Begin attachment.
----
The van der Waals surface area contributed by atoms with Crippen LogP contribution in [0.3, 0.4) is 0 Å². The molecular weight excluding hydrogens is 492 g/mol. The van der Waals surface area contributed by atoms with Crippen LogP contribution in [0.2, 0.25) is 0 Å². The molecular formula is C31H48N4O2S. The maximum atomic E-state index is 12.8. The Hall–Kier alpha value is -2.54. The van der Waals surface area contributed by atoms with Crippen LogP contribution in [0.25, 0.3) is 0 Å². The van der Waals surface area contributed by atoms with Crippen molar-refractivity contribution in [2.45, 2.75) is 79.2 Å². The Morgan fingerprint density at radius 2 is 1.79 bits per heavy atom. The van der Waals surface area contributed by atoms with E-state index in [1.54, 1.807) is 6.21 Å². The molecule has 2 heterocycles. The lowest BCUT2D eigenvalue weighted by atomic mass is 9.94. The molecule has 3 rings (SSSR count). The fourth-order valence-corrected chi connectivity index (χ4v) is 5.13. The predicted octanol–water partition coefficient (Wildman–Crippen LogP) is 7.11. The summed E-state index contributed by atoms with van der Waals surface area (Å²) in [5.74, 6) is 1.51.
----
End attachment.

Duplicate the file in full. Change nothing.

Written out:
The van der Waals surface area contributed by atoms with Crippen LogP contribution in [0.3, 0.4) is 0 Å². The molecular weight excluding hydrogens is 492 g/mol. The van der Waals surface area contributed by atoms with Crippen LogP contribution in [0.2, 0.25) is 0 Å². The molecular formula is C31H48N4O2S. The maximum atomic E-state index is 12.8. The Hall–Kier alpha value is -2.54. The van der Waals surface area contributed by atoms with Crippen LogP contribution in [0.25, 0.3) is 0 Å². The van der Waals surface area contributed by atoms with Crippen molar-refractivity contribution in [2.45, 2.75) is 79.2 Å². The Morgan fingerprint density at radius 2 is 1.79 bits per heavy atom. The van der Waals surface area contributed by atoms with E-state index in [1.54, 1.807) is 6.21 Å². The molecule has 2 heterocycles. The lowest BCUT2D eigenvalue weighted by atomic mass is 9.94. The molecule has 3 rings (SSSR count). The fourth-order valence-corrected chi connectivity index (χ4v) is 5.13. The predicted octanol–water partition coefficient (Wildman–Crippen LogP) is 7.11. The summed E-state index contributed by atoms with van der Waals surface area (Å²) in [5.74, 6) is 1.51.